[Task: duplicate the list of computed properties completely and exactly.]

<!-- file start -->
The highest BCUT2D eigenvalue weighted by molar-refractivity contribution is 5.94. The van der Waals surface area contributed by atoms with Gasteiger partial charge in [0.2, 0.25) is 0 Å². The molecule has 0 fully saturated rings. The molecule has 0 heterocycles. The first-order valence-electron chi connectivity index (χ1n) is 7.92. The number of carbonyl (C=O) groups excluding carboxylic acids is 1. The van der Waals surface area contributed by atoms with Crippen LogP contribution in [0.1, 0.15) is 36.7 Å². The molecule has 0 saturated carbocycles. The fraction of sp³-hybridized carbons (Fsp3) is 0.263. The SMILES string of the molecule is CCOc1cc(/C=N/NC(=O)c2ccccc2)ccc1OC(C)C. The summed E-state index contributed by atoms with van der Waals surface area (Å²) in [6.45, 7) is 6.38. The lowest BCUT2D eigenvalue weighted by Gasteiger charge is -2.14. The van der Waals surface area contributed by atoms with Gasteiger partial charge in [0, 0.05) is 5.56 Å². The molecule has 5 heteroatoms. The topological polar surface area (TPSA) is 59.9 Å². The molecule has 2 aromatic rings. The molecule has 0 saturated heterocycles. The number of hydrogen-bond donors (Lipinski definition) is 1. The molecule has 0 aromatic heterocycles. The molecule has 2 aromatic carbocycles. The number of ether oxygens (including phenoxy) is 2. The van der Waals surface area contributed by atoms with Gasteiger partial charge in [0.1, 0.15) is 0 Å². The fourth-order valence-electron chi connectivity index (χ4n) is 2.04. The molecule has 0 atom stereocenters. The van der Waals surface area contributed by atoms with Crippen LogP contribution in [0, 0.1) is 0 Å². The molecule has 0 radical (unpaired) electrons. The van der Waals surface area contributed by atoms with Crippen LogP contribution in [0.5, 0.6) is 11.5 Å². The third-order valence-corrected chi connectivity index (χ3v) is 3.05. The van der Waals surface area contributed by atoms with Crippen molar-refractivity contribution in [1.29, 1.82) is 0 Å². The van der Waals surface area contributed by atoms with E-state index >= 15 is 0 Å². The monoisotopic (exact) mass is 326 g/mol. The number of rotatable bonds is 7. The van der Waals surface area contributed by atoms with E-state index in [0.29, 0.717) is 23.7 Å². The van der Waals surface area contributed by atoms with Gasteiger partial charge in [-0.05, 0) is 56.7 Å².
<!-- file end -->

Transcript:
The highest BCUT2D eigenvalue weighted by molar-refractivity contribution is 5.94. The van der Waals surface area contributed by atoms with Gasteiger partial charge in [0.2, 0.25) is 0 Å². The molecule has 0 fully saturated rings. The molecule has 0 heterocycles. The first-order valence-electron chi connectivity index (χ1n) is 7.92. The number of carbonyl (C=O) groups excluding carboxylic acids is 1. The van der Waals surface area contributed by atoms with Crippen LogP contribution in [0.1, 0.15) is 36.7 Å². The molecule has 0 saturated carbocycles. The fraction of sp³-hybridized carbons (Fsp3) is 0.263. The SMILES string of the molecule is CCOc1cc(/C=N/NC(=O)c2ccccc2)ccc1OC(C)C. The summed E-state index contributed by atoms with van der Waals surface area (Å²) in [6.45, 7) is 6.38. The lowest BCUT2D eigenvalue weighted by Gasteiger charge is -2.14. The van der Waals surface area contributed by atoms with Gasteiger partial charge in [0, 0.05) is 5.56 Å². The molecule has 5 heteroatoms. The topological polar surface area (TPSA) is 59.9 Å². The molecule has 2 aromatic rings. The molecule has 0 saturated heterocycles. The number of hydrogen-bond donors (Lipinski definition) is 1. The molecule has 0 aromatic heterocycles. The molecule has 2 aromatic carbocycles. The number of ether oxygens (including phenoxy) is 2. The van der Waals surface area contributed by atoms with Gasteiger partial charge in [0.1, 0.15) is 0 Å². The fourth-order valence-electron chi connectivity index (χ4n) is 2.04. The molecule has 0 atom stereocenters. The van der Waals surface area contributed by atoms with Crippen LogP contribution in [0, 0.1) is 0 Å². The molecule has 0 radical (unpaired) electrons. The van der Waals surface area contributed by atoms with Crippen LogP contribution in [0.5, 0.6) is 11.5 Å². The third-order valence-corrected chi connectivity index (χ3v) is 3.05. The van der Waals surface area contributed by atoms with Crippen molar-refractivity contribution in [1.29, 1.82) is 0 Å². The van der Waals surface area contributed by atoms with E-state index >= 15 is 0 Å². The monoisotopic (exact) mass is 326 g/mol. The number of rotatable bonds is 7. The van der Waals surface area contributed by atoms with E-state index in [0.29, 0.717) is 23.7 Å². The van der Waals surface area contributed by atoms with Gasteiger partial charge in [-0.05, 0) is 56.7 Å².